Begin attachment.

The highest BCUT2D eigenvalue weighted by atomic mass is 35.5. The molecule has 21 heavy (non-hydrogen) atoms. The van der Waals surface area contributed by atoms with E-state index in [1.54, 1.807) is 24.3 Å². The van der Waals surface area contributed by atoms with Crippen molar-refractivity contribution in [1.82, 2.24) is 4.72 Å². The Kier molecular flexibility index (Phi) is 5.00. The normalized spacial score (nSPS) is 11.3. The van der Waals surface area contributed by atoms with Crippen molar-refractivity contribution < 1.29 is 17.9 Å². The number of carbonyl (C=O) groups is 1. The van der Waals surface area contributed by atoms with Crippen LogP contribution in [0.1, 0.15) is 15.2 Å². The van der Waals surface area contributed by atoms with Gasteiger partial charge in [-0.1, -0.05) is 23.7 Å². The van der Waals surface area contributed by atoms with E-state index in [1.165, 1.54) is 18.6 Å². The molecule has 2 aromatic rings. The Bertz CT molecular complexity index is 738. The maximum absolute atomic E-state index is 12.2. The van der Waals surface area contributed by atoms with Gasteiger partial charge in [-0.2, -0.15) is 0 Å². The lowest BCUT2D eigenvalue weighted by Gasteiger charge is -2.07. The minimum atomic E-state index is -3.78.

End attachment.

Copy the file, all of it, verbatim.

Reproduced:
The highest BCUT2D eigenvalue weighted by atomic mass is 35.5. The molecule has 21 heavy (non-hydrogen) atoms. The van der Waals surface area contributed by atoms with E-state index in [1.54, 1.807) is 24.3 Å². The van der Waals surface area contributed by atoms with Crippen molar-refractivity contribution in [1.82, 2.24) is 4.72 Å². The Kier molecular flexibility index (Phi) is 5.00. The normalized spacial score (nSPS) is 11.3. The van der Waals surface area contributed by atoms with Crippen molar-refractivity contribution < 1.29 is 17.9 Å². The number of carbonyl (C=O) groups is 1. The van der Waals surface area contributed by atoms with Crippen LogP contribution in [0.1, 0.15) is 15.2 Å². The van der Waals surface area contributed by atoms with Gasteiger partial charge in [-0.1, -0.05) is 23.7 Å². The van der Waals surface area contributed by atoms with E-state index in [1.165, 1.54) is 18.6 Å². The molecule has 2 aromatic rings. The Bertz CT molecular complexity index is 738. The maximum absolute atomic E-state index is 12.2. The van der Waals surface area contributed by atoms with Gasteiger partial charge in [-0.2, -0.15) is 0 Å². The lowest BCUT2D eigenvalue weighted by Gasteiger charge is -2.07. The minimum atomic E-state index is -3.78.